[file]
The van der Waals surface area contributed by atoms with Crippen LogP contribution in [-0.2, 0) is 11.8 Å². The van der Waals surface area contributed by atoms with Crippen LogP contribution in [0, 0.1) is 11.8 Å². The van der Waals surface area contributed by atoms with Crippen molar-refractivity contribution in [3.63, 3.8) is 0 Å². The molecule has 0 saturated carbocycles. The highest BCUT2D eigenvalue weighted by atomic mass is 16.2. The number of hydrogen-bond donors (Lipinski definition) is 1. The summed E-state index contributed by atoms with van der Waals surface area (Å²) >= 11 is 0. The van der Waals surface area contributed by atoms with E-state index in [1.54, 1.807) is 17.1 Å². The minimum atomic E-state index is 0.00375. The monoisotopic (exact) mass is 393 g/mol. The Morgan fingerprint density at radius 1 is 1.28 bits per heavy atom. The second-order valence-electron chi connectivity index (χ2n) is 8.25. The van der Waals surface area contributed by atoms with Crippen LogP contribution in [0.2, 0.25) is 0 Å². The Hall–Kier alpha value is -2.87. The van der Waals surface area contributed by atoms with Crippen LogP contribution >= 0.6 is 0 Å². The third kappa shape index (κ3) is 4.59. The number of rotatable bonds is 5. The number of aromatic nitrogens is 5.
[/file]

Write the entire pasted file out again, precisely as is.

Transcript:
The van der Waals surface area contributed by atoms with Crippen LogP contribution in [-0.2, 0) is 11.8 Å². The van der Waals surface area contributed by atoms with Crippen LogP contribution in [0, 0.1) is 11.8 Å². The van der Waals surface area contributed by atoms with Crippen molar-refractivity contribution in [3.63, 3.8) is 0 Å². The molecule has 0 saturated carbocycles. The highest BCUT2D eigenvalue weighted by atomic mass is 16.2. The number of hydrogen-bond donors (Lipinski definition) is 1. The summed E-state index contributed by atoms with van der Waals surface area (Å²) >= 11 is 0. The van der Waals surface area contributed by atoms with E-state index in [1.54, 1.807) is 17.1 Å². The minimum atomic E-state index is 0.00375. The monoisotopic (exact) mass is 393 g/mol. The Morgan fingerprint density at radius 1 is 1.28 bits per heavy atom. The second-order valence-electron chi connectivity index (χ2n) is 8.25. The van der Waals surface area contributed by atoms with Crippen LogP contribution in [0.2, 0.25) is 0 Å². The Hall–Kier alpha value is -2.87. The van der Waals surface area contributed by atoms with Crippen LogP contribution >= 0.6 is 0 Å². The third kappa shape index (κ3) is 4.59. The number of rotatable bonds is 5. The number of aromatic nitrogens is 5.